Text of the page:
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History of Livingston and Williamson

Madison County ILGenWeb Coordinator - Beverly Bauser

 

Recommended Reading:  History of Livingston, Illinois, 1905 - 2005

Mining development in Olive Township required a railroad development. In 1903, the Big Four Cut Off, extending from Mitchell northeast through Madison County, was completed. A shaft was sunk in section 16, on the property of the John Livingston estate. A railroad station was established nearby, and christened Livingston. As soon as the station was established and the mine opened, a settlement developed. The first five houses were built in 1904. A town was laid out on section 15 and 16 by the heirs of John Livingston, on lands bequeathed them by their father. Livingston was incorporated as a village in 1905. The first president of the village board was David G. Livingston, son of John Livingston.
John Livingston
John Livingston was born in Ireland, December 25, 1830, and came to America with his mother in 1846. He supported himself by working as a day laborer. He was upright and industrious, and by saving his money, he was able to buy a farm in 1861. Eventually he was the owner of 300 acres of highly improved land. He married Mary A. J. Brown in 1857, and they were the parents of eleven children – Sarah Jane, Martha White, Robert Wilson, Rebecca Elizabeth, Mary Ellen, Margaret Ann, William John, Jessie Alice, David George, Luella Mae, and Cora Belle. John Livingston became an agricultural giant in the area. He was also involved in local politics and was a member of the Republican Party. He served as school director and was highway commissioner for fifteen years.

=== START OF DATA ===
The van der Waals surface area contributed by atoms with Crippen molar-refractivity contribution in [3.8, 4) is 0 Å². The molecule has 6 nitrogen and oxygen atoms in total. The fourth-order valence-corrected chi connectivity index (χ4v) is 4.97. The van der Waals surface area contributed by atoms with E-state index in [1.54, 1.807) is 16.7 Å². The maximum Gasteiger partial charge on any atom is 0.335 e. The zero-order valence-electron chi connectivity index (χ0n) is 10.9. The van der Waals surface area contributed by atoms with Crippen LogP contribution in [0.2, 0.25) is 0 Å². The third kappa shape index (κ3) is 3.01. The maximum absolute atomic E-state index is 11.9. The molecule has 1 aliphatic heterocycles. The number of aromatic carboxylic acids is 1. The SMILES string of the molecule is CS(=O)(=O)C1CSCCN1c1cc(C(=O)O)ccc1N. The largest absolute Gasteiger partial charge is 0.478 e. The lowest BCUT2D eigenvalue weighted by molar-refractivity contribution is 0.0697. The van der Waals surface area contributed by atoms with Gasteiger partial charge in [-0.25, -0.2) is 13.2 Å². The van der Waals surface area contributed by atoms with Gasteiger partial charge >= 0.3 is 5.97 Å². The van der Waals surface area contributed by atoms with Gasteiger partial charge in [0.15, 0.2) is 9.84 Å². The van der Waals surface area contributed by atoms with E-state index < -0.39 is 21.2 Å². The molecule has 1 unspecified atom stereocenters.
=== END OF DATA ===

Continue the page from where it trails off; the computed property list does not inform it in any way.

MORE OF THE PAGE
Livingston family home
The Livingston home was the scene of many social gatherings for state, county, and township officials, as well as family member. On May 18, 1883, a tornado hit the Livingston family farm, and the home was demolished. Luella Mae was the only family member home at the time, and she survived. Mary Livingston died in 1897. John Livingston died March 11, 1898, at the age of 67. They are both buried in the New Spangle Cemetery in Livingston.


A schoolhouse was erected in Livingston in 1907 and enlarged in 1912. By 1912 the schoolhouse contained six rooms. Four of the Livingston sisters became schoolteachers. Martha was a teacher in Madison County. Rebecca taught for forty-five years and was principal of a Granite City School. She was also assistant principal of the Livingston Grade School. Mary Ellen was a school teacher prior to her marriage. Margaret served 42 years as an educator. She was the first principal of the Roxana schools, and was principal of the Williamson School.

The Bank of Livingston was established September 15, 1911 by D. E. Aylward & Company. It occupied a two-story brick building.

The Methodist Church in Livingston was erected in the Fall of 1911. It was near the line of the village of Williamson, and supplied the spiritual needs of both communities.

In 1912, Livingston had thirteen saloons, and the population was largely foreign.
                                      Livingston - 1906

THE VILLAGE OF WILLIAMSON

The village of Williamson lies immediately north of Livingston in sections 9 and 10. It was laid out by the Mt. Olive and Staunton Coal Company on land purchased from Henry Liche. The village was named after the family of John and Mathew Williamson, whose farm land was included in the village site. Williamson was incorporated in 1907, with John Commit as village president; J. Crassen, M. Krupp, George Dyzorus, R. T. McAllister, Joseph Farrimond, and H. Gray as trustees.

The village was entirely dependent on the coal industry. The great proportion of dwellings in the village were owned by the coal company. The majority of miners that lived there were Slavs or Italians.

A schoolhouse was erected in Williamson, and in 1912 there were 350 children attending.

 

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